Forum for Science, Industry and Business

Sponsored by:     3M 
Search our Site:

 

Ultrasensitive optical sensor detects viruses fast

22.01.2007
Handheld device enables ‘point-of-care’ screening

Scientists of the Biophysical Engineering Group of the University of Twente in The Netherlands have developed an ultrasensitive sensor that can be used in a handheld device to, within minutes, detect various viruses and measure their concentration. The sensor could be used to quickly screen people at hospitals, airports and emergency clinics to control outbreaks of diseases such as SARS and the bird flu. All it would take is a tiny sample of saliva, blood, or other body fluid. Dr. Aurel Ymeti and others present their results in February’s issue of Nano Letters. They already caught the attention of MIT’s Technology Review and the Materials Science and Nanotechnology section of Nature.com.


Monochromatic light from a laser source is coupled to a channel waveguide and is guided into four parallel channels. These four channels include one reference channel (4) and three measuring channels (1-3) that are used to monitor different viruses by coating the channels with appropriate antibodies. Upon exiting from these four waveguide channels, the light interferes on a screen generating an interference pattern. Specific virus binding to the antibody coated waveguide surface causes a corresponding phase change that is measured as a change in the interference pattern. Analysis of the interference pattern thus yields information on the amount of bound virus particles on different channels.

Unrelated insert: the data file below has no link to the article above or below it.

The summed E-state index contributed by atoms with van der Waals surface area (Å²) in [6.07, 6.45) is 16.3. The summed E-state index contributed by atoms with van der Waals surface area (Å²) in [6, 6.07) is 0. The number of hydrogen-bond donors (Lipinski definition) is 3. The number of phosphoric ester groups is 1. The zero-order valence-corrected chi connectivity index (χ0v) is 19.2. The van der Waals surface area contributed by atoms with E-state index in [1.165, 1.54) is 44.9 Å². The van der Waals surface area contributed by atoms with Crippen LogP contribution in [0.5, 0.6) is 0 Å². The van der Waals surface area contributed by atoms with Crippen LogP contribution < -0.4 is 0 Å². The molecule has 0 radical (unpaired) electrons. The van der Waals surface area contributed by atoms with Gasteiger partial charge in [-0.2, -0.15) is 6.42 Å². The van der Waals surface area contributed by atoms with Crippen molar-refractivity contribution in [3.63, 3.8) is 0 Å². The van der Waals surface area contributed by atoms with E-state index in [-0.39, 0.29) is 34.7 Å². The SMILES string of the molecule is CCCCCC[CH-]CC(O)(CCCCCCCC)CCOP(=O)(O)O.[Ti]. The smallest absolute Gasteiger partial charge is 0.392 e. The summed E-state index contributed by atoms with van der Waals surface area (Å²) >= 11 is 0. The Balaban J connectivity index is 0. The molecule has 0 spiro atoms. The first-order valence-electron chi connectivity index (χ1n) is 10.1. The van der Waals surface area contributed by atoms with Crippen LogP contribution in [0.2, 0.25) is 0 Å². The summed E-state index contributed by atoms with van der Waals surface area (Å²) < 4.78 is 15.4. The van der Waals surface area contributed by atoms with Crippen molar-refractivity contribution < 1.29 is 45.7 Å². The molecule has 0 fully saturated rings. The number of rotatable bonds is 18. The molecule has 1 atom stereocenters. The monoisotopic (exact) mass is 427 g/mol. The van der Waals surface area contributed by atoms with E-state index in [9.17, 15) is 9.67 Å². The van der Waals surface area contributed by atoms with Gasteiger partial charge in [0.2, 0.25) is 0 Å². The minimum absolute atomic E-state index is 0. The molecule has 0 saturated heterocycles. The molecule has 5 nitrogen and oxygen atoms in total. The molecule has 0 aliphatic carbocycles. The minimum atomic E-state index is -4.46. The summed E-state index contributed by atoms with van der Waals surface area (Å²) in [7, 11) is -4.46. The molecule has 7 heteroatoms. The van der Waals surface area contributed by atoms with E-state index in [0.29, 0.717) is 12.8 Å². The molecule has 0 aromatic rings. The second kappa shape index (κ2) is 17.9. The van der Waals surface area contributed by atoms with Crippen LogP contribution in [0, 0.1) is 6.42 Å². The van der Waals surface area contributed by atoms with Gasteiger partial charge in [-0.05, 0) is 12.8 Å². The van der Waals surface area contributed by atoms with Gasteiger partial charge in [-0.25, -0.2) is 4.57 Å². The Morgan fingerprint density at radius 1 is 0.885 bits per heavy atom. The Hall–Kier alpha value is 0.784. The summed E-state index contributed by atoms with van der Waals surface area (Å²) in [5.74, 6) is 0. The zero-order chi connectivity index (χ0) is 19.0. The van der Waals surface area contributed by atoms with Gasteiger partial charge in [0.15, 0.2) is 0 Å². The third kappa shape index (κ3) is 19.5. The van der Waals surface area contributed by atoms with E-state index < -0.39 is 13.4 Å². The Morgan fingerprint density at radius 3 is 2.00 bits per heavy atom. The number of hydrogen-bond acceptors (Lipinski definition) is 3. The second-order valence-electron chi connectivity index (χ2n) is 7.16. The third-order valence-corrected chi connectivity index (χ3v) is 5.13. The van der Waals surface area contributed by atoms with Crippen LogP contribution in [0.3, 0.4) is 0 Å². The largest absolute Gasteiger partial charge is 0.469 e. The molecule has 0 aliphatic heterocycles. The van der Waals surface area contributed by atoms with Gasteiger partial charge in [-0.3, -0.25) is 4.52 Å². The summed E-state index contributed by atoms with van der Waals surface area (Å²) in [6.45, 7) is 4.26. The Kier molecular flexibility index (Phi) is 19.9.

The essential innovation in the technique reported in this paper is the combining of an integrated optics interferometric sensor with antibody-antigen recognition approaches to yield a very sensitive, very rapid test for virus detection. The technology is amenable to miniaturization and mass-production, and thus has significant potential to be developed into a handheld, point-of-care device.

The attention this sensor is currently achieving in the international scientific and nanotechnology community can be understood in the light of recent serious virus outbreaks such as SARS and H5N1 bird flu virus. Future viral outbreaks are a major threat to the societal and economic development throughout the world. Therefore a rapid, sensitive, and easy-to-use test for viral infections is essential to prevent and to control such viral pandemics. Furthermore, a compact, portable device is potentially very useful in remote or developing regions without easy access to sophisticated laboratory facilities.

The technique is better than traditional methods such as PCR (polymerase chain reaction) because of its speed and ease of use without compromising sensitivity. In principle, with a device such as this, minimal pre-processing of samples is required, and one could imagine having several different, interchangeable, detection modules for rapid detection. It’s also possible to consider configuring the device to detect multiple analytes.

This sensor device is developed during the PhD project of Aurel Ymeti, financed by the STW Dutch Technology Foundation, in collaboration with several companies including Paradocs Group BV, bioMériex BV, and LioniX BV. The research is part of two research institutes within the University of Twente: MESA+ Institute for Nanotechnology and BMTI Institute for BioMedical Technology. A commercial prototype of this sensor is being developed by a Dutch company.

Wiebe van der Veen | alfa
Further information:
http://www.utwente.nl
http://pubs3.acs.org/acs/journals/doilookup?in_doi=10.1021/nl062595n

More articles from Physics and Astronomy:

nachricht A 100-year-old physics problem has been solved at EPFL
23.06.2017 | Ecole Polytechnique Fédérale de Lausanne

nachricht Quantum thermometer or optical refrigerator?